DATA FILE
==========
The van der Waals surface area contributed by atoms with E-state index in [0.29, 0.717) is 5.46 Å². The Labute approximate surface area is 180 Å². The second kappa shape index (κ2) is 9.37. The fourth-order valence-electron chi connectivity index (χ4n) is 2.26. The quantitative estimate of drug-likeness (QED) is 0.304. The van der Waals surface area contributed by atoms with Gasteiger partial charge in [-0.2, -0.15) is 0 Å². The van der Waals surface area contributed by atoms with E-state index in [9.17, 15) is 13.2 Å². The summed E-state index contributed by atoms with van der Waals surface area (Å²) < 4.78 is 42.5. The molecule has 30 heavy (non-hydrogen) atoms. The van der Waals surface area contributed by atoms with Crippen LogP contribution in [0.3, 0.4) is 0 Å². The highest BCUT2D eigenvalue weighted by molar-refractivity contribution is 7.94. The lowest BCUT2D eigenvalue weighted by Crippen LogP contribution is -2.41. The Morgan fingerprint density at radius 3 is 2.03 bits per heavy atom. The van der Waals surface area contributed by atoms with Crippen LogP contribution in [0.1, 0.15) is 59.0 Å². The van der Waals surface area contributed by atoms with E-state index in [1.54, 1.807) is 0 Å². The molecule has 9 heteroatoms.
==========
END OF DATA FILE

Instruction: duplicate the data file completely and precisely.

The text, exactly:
The van der Waals surface area contributed by atoms with E-state index in [0.29, 0.717) is 5.46 Å². The Labute approximate surface area is 180 Å². The second kappa shape index (κ2) is 9.37. The fourth-order valence-electron chi connectivity index (χ4n) is 2.26. The quantitative estimate of drug-likeness (QED) is 0.304. The van der Waals surface area contributed by atoms with Gasteiger partial charge in [-0.2, -0.15) is 0 Å². The van der Waals surface area contributed by atoms with E-state index in [9.17, 15) is 13.2 Å². The summed E-state index contributed by atoms with van der Waals surface area (Å²) < 4.78 is 42.5. The molecule has 30 heavy (non-hydrogen) atoms. The van der Waals surface area contributed by atoms with Crippen LogP contribution in [0.3, 0.4) is 0 Å². The highest BCUT2D eigenvalue weighted by molar-refractivity contribution is 7.94. The lowest BCUT2D eigenvalue weighted by Crippen LogP contribution is -2.41. The Morgan fingerprint density at radius 3 is 2.03 bits per heavy atom. The van der Waals surface area contributed by atoms with Crippen LogP contribution in [0.1, 0.15) is 59.0 Å². The van der Waals surface area contributed by atoms with E-state index in [1.54, 1.807) is 0 Å². The molecule has 9 heteroatoms.